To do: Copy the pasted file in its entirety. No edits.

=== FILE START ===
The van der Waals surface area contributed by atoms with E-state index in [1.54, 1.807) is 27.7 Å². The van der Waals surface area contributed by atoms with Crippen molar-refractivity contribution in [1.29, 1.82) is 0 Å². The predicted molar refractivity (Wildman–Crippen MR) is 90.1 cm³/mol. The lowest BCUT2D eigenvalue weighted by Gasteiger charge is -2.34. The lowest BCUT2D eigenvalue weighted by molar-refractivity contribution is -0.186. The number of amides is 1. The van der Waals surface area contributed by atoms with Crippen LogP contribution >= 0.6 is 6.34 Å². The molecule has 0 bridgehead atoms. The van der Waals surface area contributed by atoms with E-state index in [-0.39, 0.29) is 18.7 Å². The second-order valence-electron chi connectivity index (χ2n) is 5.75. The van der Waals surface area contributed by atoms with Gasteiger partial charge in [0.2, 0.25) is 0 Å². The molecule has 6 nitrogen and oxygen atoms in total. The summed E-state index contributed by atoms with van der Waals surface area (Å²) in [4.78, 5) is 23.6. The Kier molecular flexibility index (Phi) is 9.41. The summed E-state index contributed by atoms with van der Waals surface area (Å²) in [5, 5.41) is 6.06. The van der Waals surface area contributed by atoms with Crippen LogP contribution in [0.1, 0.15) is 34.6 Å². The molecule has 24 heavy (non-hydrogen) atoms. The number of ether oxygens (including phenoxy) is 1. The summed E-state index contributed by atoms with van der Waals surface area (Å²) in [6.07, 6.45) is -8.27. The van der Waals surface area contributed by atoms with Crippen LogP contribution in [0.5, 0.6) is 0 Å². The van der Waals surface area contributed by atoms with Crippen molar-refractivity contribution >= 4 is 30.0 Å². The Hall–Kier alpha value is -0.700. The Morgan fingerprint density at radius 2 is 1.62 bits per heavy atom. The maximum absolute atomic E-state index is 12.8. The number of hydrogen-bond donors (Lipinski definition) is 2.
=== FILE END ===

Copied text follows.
The van der Waals surface area contributed by atoms with E-state index in [1.54, 1.807) is 27.7 Å². The van der Waals surface area contributed by atoms with Crippen molar-refractivity contribution in [1.29, 1.82) is 0 Å². The predicted molar refractivity (Wildman–Crippen MR) is 90.1 cm³/mol. The lowest BCUT2D eigenvalue weighted by Gasteiger charge is -2.34. The lowest BCUT2D eigenvalue weighted by molar-refractivity contribution is -0.186. The number of amides is 1. The van der Waals surface area contributed by atoms with Crippen LogP contribution >= 0.6 is 6.34 Å². The molecule has 0 bridgehead atoms. The van der Waals surface area contributed by atoms with E-state index in [-0.39, 0.29) is 18.7 Å². The second-order valence-electron chi connectivity index (χ2n) is 5.75. The van der Waals surface area contributed by atoms with Gasteiger partial charge in [0.2, 0.25) is 0 Å². The molecule has 6 nitrogen and oxygen atoms in total. The summed E-state index contributed by atoms with van der Waals surface area (Å²) in [4.78, 5) is 23.6. The Kier molecular flexibility index (Phi) is 9.41. The summed E-state index contributed by atoms with van der Waals surface area (Å²) in [5, 5.41) is 6.06. The van der Waals surface area contributed by atoms with Crippen LogP contribution in [0.1, 0.15) is 34.6 Å². The molecule has 24 heavy (non-hydrogen) atoms. The number of ether oxygens (including phenoxy) is 1. The summed E-state index contributed by atoms with van der Waals surface area (Å²) in [6.07, 6.45) is -8.27. The van der Waals surface area contributed by atoms with Crippen LogP contribution in [0.5, 0.6) is 0 Å². The van der Waals surface area contributed by atoms with Crippen molar-refractivity contribution >= 4 is 30.0 Å². The Hall–Kier alpha value is -0.700. The Morgan fingerprint density at radius 2 is 1.62 bits per heavy atom. The maximum absolute atomic E-state index is 12.8. The number of hydrogen-bond donors (Lipinski definition) is 2.